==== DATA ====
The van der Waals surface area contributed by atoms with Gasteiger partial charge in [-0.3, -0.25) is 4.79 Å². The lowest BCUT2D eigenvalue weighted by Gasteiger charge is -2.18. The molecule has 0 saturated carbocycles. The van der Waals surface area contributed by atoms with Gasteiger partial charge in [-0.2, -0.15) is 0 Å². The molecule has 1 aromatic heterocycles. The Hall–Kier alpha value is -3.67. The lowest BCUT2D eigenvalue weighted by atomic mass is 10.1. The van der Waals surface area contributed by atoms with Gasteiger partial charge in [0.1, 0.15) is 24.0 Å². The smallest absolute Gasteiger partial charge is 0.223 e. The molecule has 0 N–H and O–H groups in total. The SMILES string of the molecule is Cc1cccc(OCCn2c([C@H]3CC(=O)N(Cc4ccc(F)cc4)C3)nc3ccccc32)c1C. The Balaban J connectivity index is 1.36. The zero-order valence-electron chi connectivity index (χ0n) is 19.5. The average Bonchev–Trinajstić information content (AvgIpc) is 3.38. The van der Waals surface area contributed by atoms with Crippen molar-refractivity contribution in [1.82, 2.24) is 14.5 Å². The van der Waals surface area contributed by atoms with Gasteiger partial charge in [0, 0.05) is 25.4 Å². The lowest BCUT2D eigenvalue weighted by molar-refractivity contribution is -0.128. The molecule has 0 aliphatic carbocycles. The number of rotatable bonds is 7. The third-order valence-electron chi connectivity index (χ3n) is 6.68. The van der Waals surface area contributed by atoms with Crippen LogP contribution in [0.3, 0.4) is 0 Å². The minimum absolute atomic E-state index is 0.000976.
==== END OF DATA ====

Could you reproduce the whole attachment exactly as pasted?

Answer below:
The van der Waals surface area contributed by atoms with Gasteiger partial charge in [-0.3, -0.25) is 4.79 Å². The lowest BCUT2D eigenvalue weighted by Gasteiger charge is -2.18. The molecule has 0 saturated carbocycles. The van der Waals surface area contributed by atoms with Gasteiger partial charge in [-0.2, -0.15) is 0 Å². The molecule has 1 aromatic heterocycles. The Hall–Kier alpha value is -3.67. The lowest BCUT2D eigenvalue weighted by atomic mass is 10.1. The van der Waals surface area contributed by atoms with Gasteiger partial charge in [0.1, 0.15) is 24.0 Å². The smallest absolute Gasteiger partial charge is 0.223 e. The molecule has 0 N–H and O–H groups in total. The SMILES string of the molecule is Cc1cccc(OCCn2c([C@H]3CC(=O)N(Cc4ccc(F)cc4)C3)nc3ccccc32)c1C. The Balaban J connectivity index is 1.36. The zero-order valence-electron chi connectivity index (χ0n) is 19.5. The average Bonchev–Trinajstić information content (AvgIpc) is 3.38. The van der Waals surface area contributed by atoms with Crippen molar-refractivity contribution in [1.82, 2.24) is 14.5 Å². The van der Waals surface area contributed by atoms with Gasteiger partial charge in [0, 0.05) is 25.4 Å². The lowest BCUT2D eigenvalue weighted by molar-refractivity contribution is -0.128. The molecule has 0 aliphatic carbocycles. The number of rotatable bonds is 7. The third-order valence-electron chi connectivity index (χ3n) is 6.68. The van der Waals surface area contributed by atoms with Crippen LogP contribution in [0.3, 0.4) is 0 Å². The minimum absolute atomic E-state index is 0.000976.